How the UK’s largest goose producer rears its birds

Think of Gressingham and you probably think of ducks – after all, they refer themselves as “the remarkable duck people”, and have a bespoke breed called the Gressingham duck.

It is therefore enlightening to learn that the company is also the country’s largest producer of geese, rearing 90,000 free-range Legarth birds a year on two sites in Norfolk, then processing them through its factory at Redgrave, near Diss.

“We have about half the UK’s commercial geese which are mainly sold as whole birds for the Christmas market,” explains commercial farms manager Andrew Ballantyne.

“Some also go into three- and four-bird roasts, and there is a good market for feet, tongues, offal and feathers.”

The goslings arrive as day olds from the Gulliver Goose hatchery near Attleborough, typically in batches of 5,000.

They are immediately sexed, then separated into manageable groups of 500, with the males going into one shed and the females into another.

See also: Direct marketing is key at goose farm 

The sheds have windowed sides and ample straw bedding, with the air prewarmed to 30C.

The temperature is then dropped by 1-1.5C per day, with the aim of getting it down to ambient temperature by day 21, when the birds are ready to go outside.

They are bedded down daily with fresh straw, and feed is provided ad-lib, with the starter ration made up of wheat, soya, vitamins and minerals.

“Once there, they become a bit rebellious and can take off. But if the imprinting is strong, they will soon come back to the call, which makes stock inspections and gathering them for processing that much easier.”
Andrew Ballantyne, Gressingham

As a rule of thumb, 1kg of starter ration lasts them the first 10 days, then 2kg of grower ration takes them on to 21 days.

Having arrived at 110g bodyweight, within three weeks they will have reached 2kg – although there is typically a lot of natural variation within flocks.

Quality scheme

While there is no specific quality assurance scheme for geese, Gressingham applies the British Poultry Council’s Duck Assurance Scheme to all its geese, to ensure the same high standards.

This means things such as bell drinkers, to allow the goslings to get their heads immersed in water if they so wish, natural daylight and low stocking density.

It also means three daily welfare checks by the stockman.

“The day-old goslings are like children,” explains Dr Ballantyne.

“They imprint on you straight away, trying to integrate you into the fold.”

This activity is clear from the second you enter the shed.

Unlike broilers, which move away, the goslings gather round, looking up as if trying to make eye contact. They then follow you around – the more so if you start talking to them.

This imprinting is an essential part of the management, says Dr Ballantyne, as when the birds are ready to go out from the sheds, they will literally follow the stockman in a tight knit pack along the tracks to the ranges.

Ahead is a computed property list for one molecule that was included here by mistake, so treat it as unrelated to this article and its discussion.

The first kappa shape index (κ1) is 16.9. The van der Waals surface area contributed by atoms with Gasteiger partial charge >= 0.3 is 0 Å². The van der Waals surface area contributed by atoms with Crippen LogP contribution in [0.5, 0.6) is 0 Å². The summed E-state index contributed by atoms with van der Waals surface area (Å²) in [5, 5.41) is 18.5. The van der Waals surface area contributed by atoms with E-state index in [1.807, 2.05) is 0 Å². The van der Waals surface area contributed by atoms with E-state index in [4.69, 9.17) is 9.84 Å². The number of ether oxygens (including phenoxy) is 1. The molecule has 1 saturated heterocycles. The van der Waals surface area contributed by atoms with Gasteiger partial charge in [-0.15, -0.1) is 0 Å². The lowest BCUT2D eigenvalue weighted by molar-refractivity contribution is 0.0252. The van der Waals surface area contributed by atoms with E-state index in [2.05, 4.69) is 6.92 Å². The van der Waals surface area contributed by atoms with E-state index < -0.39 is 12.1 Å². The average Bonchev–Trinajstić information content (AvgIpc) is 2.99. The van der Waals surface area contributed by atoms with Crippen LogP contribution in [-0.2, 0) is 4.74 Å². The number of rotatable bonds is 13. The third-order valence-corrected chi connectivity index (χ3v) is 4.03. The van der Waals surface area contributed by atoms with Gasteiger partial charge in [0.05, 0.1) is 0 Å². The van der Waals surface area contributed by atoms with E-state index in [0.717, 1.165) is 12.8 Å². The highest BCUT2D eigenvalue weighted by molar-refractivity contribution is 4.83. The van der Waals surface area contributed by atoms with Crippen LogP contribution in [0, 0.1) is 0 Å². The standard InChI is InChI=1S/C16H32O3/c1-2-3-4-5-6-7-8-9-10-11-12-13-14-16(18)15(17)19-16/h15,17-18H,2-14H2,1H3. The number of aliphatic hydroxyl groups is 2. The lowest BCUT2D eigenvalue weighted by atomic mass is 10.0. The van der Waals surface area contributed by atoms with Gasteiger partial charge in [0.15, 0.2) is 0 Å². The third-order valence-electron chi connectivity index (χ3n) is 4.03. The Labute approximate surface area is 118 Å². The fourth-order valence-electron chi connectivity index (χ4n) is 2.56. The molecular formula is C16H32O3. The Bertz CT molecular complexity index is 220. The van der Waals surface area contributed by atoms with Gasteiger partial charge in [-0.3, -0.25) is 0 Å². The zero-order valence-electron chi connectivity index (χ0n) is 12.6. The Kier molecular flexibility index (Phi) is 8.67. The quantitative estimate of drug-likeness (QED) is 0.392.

“Once there, they become a bit rebellious and can take off.

“But if the imprinting is strong, they will soon come back to the call, which makes stock inspections and gathering them for processing that much easier.”


On the range the birds are provided with straw bales, water troughs and feeders, but are pretty much left to get on with it, eating grass as well as continuing to receive the growers’ ration.

“We put a red bell drinker in the field near the troughs, to remind them where the water is. They also like to play with them and can destroy them pretty quickly.”

Water consumption reaches eight litres a day.

Contrary to common opinion, they are quite adept at flying, and will easily take off into a headwind. With low fences between each pen, there can be some intermixing, but more often than not the birds will quickly return to their established cohort.

To discourage intermixing, however, males are located a good distance from females, and stands of maize are planted, to restrict sight of each other.

This maize is fenced off until late in the autumn, when it is opened up to the birds. “It takes them a few days to realise they can eat it – buts once they do, it gets trashed very quickly,” says Dr Ballantyne.

“Eating maize also gives a nice bloom to the skin.”

Having low fences and no houses does leave the geese prone to predation. Regular lamping with rifles is carried out to keep on top of foxes, but total mortality is put at 6-8%.

“Black headed gulls can be a particular problem when the geese are still young.”

The ranges provide enough space for 10sq m a goose.

The birds come into their first moult by three months of age, but will not reach sexual maturity before they are sent for slaughter in November and December.

Feed conversion is put at about 7.3:1, and slaughter weight averages about 7.5kg, though some of the males will be nearer 9kg.

The free-range birds are all traditionally “dry plucked”, which gives a more attractive appearance and helps retain the juices during cooking.